Before the Army moved its entire cyber command to Fort Gordon three years ago, Augusta University worked with public and private partners to develop the Georgia Cyber Center to position itself to support not only the Army, but also the businesses that support its mission, Keel says. That focus on cybersecurity, coupled with its biomedical and health science offerings through The Medical College of Georgia, make the university stand out.

“We are also the only university in the USG [University System of Georgia] that has as its mission a dedicated health science university,” he says. “The overall reputation of Augusta University has increased exponentially. I think students now understand what Augusta University is and what makes us unique.

”The Medical College of Georgia (MCG) is the state’s only public medical school and is the eleventh largest medical school in the country. A pending merger means Wellstar will take over the operations of the Augusta University Health System, which is the hospital for MCG. One potential benefit is med students may be able to practice in other parts of the state where Wellstar has facilities.

“We have had year-over-year enrollment growth of approximately 3% since I came in 2015,” Keel says. “We enrolled 9,800 students in the fall, and we were one of only eight universities this past fall in the system that had an increase in enrollment.”

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Enrollment Growth: Augusta University President Brooks A. Keel: photo contributed.

With new partnerships at its colleges and universities, a booming downtown and expanding economic opportunities, it’s clear that Augusta is vibrant, eclectic and open for business.






Local Flavor

Augusta Experiences

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Totally Unique: Bennish Brown, president and CEO of the Augusta Convention and Visitors Bureau (Destination Augusta) at Humanitree House, which is part of the experiences tour: photo Hillary Kay.

From its fun and creative logo to a series of excursions being billed as “Authentic Augusta Experiences,” the Garden City of the South is inviting visitors and locals alike to become acquainted with the city in exciting new ways.

“We just rolled out our new Authentic Augusta Experiences, which are 10 immersive experiences based on things that are totally unique for this destination,” says Bennish Brown, president and CEO of the Augusta Convention and Visitors Bureau (Destination Augusta). “As you do any of these 10 experiences, it really appeals to multiple senses: You can smell, touch, see, hear. We’re taking these experiences beyond show and tell.”

You can become a citizen scientist for the day at Phinizy Center and Nature Park, collecting specimens from wetlands and working with a staff scientist to analyze findings; have tea and pie with President Woodrow Wilson’s mother at the boyhood home of Wilson, that serves as a house museum depicting the life of the 28th president (it’s the oldest presidential residence in the state); and play a role as a new hire at Enterprise Mill circa 1880, where employees are paid in scrip to spend at the company store.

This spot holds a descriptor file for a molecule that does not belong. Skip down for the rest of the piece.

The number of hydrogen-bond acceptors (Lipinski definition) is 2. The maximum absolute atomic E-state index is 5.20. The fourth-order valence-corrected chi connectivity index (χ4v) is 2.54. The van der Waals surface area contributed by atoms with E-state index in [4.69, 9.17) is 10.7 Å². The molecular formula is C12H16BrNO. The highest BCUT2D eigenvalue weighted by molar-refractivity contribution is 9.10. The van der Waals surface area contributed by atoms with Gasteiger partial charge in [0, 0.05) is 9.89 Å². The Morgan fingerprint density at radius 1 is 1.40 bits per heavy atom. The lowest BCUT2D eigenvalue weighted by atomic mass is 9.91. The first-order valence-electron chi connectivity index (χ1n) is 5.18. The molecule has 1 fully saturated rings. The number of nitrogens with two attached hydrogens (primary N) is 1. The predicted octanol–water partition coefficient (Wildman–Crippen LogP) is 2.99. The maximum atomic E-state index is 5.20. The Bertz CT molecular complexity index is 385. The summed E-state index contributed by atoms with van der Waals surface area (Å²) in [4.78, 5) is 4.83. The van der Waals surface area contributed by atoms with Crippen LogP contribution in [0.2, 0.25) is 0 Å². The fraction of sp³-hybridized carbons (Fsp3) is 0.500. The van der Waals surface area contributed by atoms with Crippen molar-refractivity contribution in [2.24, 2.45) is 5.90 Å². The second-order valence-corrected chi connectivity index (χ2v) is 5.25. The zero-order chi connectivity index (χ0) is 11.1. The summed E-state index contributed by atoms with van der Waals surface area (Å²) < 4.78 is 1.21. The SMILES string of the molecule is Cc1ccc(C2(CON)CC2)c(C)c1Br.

“The Phinizy Center really is a wetlands area and it does monitor the drinking water for the city of Augusta,” Brown says. “These experiences are true to us; it’s Augusta being Augusta.”

As home of the Masters Tournament, the list of immersive experiences would be incomplete without one dedicated to the storied tournament held every April at Augusta National Golf Club.

“Augusta’s Black Caddies: Men on the Bag,” offers visitors the opportunity to hear the caddies’ stories that capture some of the most significant moments in the game of golf like Gene Sarazen’s “shot around the world,” to Jack Nicklaus’s victories, to riding with President Eisenhower. For nearly 50 years, the caddies for the Masters were Black employees of Augusta National Golf Club. But a miscommunication, which led to some caddies missing a morning tee time at the 1982 tournament, paved the way for players to bring the caddies they employed year-round on the PGA Tour beginning in 1983.

“My emotional favorite, which is so authentic to Augusta, is the story of the ‘Black Caddies: Men on the Bag’ that is hosted by the Laney Museum of Black History,” Brown says. “They have actors portraying real caddies [who] worked at Augusta National. They bring those characters to life during their presentations. After…the re-enactment, there will be at least one still living caddy at the presentation to answer questions and to provide again that first-person, real look at the life of a caddy.”

Like the proverbial cherry on top, at the end, visitors can sip Arnold Palmer tea with lemonade with these legends. The experience is scheduled for the second or third weekend of each month through December.

Categories: East Central, Our State